As physicians we are often asked to treat pain in patients with no physiological explanation for pain or a pain syndrome that is not treated as a standard of care with opiates. Internist Dr Centor recently discussed this with his rant on our opiate culture and the tyranny of pain with regards to a NYT article about the no-win situation ER physicians often find themselves in. One of my favorites quotes
The most bothersome aspect of this story involves the "patient satisfaction" component. How do we balance between patient expectations (for pain meds, or CT scans or referral to subspecialists) against the high value cost conscious care that we aspire to give. If I appropriately refuse to order a CT scan, and the patient relates that he/she is not satisfied with my doctoring, have I done a good thing or a bad thing. If I suspect a drug abuse problem, should I worry about patient satisfaction or being a good steward of my responsibility to prescribe opiates appropriately?
I agree and have written extensively about this problem in the recent past. No where in the Constitution does it say we have a right to be pain free. Being free of pain is no more a right than is being free of debt. Some lawmaker somewhere probably had a bad experience with untreated pain in their end-of -life full code great grandmother and decided to make it their mission to make pain free hospital existence a right for all Americans.
Unmanaged expectations lead to irrational patient demands. The customer is always right sacrifices our personal dignity for money. I cringe at patient requests that interrupt nursing and physician work flow in other more critical patient needs because of the perceived right to all comfort all the time. I just can't wrap my mind around this incredible pendulum swing towards a patient's right to demand comfort and satisfaction at all times. Where does this expectation come from? Why do patients have a right to pain free existence? At what point does satisfaction end and just putting up with the daily annoyances of life begin? So what if it's 3 am and you have heart burn or constipation. Why must you force your nurse to make your minor annoyances of life turn into a trail of intensive documentation.
We know higher patient satisfaction scores are associated with higher patient mortality. I have my own thoughts on how to improve patient satisfaction scores and they have nothing to do with providing health care, opiates or unnecessary CT scans. It's all about FREE=MORE. At the extreme interpretation of patient satisfaction goals, some institutions might even mandate the AIDET method in circumstances where a little spine and backbone from health care providers is instead the right medical therapy for the patient.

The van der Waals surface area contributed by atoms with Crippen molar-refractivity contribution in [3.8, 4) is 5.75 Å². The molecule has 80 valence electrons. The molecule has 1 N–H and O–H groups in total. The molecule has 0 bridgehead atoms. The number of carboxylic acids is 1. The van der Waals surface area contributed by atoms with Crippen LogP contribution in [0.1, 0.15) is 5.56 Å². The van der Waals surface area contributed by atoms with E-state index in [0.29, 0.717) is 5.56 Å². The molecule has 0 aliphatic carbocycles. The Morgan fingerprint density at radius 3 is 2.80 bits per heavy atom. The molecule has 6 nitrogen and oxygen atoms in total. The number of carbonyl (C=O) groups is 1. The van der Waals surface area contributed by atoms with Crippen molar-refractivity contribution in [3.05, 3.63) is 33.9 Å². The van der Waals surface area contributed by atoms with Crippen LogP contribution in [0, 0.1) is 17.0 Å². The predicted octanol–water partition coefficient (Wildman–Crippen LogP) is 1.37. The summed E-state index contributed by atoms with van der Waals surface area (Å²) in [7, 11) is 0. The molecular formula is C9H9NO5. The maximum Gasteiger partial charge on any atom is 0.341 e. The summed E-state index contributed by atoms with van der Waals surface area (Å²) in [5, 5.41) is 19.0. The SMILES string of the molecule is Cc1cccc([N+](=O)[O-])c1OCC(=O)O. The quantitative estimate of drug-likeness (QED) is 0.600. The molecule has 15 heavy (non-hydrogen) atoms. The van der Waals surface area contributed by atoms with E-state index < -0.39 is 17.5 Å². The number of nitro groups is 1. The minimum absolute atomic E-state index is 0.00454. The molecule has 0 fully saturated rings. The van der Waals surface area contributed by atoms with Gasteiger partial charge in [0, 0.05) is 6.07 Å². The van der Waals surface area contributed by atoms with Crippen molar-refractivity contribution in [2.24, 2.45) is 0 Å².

We have to accept that what patients want in the name of patient satisfaction is often not what the need. Higher quality care does not equal happy patients anymore than low quality care equals dissatisfied patients. I have seen lots of highly satisfied patients who have received sub optimal treatment and I have seen lots of upset patients who had everything done perfectly by the book. I have not experienced an obvious correlation between satisfaction and quality. Nor do I believe this correlation exists.
When patients ask for opiates by name we can either give it to them in the name of patient satisfaction or we can tell them no and deal with the consequences. Me? I prefer to deal with these situations on a patient by patient basis and I have found, through a decade of experience, that not all drug addicts are the same but most carry a lot of mental baggage that complicates their insight into their addiction as well as their willingness to seek treatment.
In patients whom I have strong evidence of opiate seeking behavior or have lots of red flags to drug seeking behavior, I will nicely explain to the patient "I am not your drug dealer" and if they are angry I won't provide them with a fix, I calmly explain to them that assaulting a physician is a felony. It turns out not all druggies carry a calm collected demeanor to them, like the guy who told me he used to beat up people like me in high school. Alternatively, I have found a little honest empathy can go either way in these situations, as this original Happy medical ecard helps explain: How do you handle situations involving suspected drug seeking patients without compelling medical indication for opiates?
Some of this post is for entertainment purposes only and likely contains humor only understood by those in a healthcare profession. Read at your own risk.